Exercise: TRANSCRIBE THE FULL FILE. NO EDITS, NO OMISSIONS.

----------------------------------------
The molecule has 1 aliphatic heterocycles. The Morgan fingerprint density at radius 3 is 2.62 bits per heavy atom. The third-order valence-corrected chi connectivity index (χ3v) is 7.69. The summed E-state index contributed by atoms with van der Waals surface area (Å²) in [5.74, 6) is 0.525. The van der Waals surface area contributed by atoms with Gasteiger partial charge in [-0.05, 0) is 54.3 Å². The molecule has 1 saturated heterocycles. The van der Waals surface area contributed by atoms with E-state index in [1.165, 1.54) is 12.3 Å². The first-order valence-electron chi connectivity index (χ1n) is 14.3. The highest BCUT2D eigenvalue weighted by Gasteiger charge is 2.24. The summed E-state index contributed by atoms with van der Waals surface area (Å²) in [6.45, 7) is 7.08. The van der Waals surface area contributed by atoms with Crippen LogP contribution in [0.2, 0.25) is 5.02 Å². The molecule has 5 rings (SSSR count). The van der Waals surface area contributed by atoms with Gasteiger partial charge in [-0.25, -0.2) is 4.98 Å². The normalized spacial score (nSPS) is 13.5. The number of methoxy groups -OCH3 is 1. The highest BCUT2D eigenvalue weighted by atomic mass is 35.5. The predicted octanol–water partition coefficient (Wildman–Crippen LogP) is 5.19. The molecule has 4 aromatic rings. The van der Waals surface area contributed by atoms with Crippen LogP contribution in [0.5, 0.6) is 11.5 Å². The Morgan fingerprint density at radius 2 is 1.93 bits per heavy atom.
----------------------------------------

The molecule has 1 aliphatic heterocycles. The Morgan fingerprint density at radius 3 is 2.62 bits per heavy atom. The third-order valence-corrected chi connectivity index (χ3v) is 7.69. The summed E-state index contributed by atoms with van der Waals surface area (Å²) in [5.74, 6) is 0.525. The van der Waals surface area contributed by atoms with Gasteiger partial charge in [-0.05, 0) is 54.3 Å². The molecule has 1 saturated heterocycles. The van der Waals surface area contributed by atoms with E-state index in [1.165, 1.54) is 12.3 Å². The first-order valence-electron chi connectivity index (χ1n) is 14.3. The highest BCUT2D eigenvalue weighted by Gasteiger charge is 2.24. The summed E-state index contributed by atoms with van der Waals surface area (Å²) in [6.45, 7) is 7.08. The van der Waals surface area contributed by atoms with Crippen LogP contribution in [0.2, 0.25) is 5.02 Å². The molecule has 5 rings (SSSR count). The van der Waals surface area contributed by atoms with Gasteiger partial charge in [-0.25, -0.2) is 4.98 Å². The normalized spacial score (nSPS) is 13.5. The number of methoxy groups -OCH3 is 1. The highest BCUT2D eigenvalue weighted by atomic mass is 35.5. The predicted octanol–water partition coefficient (Wildman–Crippen LogP) is 5.19. The molecule has 4 aromatic rings. The van der Waals surface area contributed by atoms with Crippen LogP contribution in [0.5, 0.6) is 11.5 Å². The Morgan fingerprint density at radius 2 is 1.93 bits per heavy atom.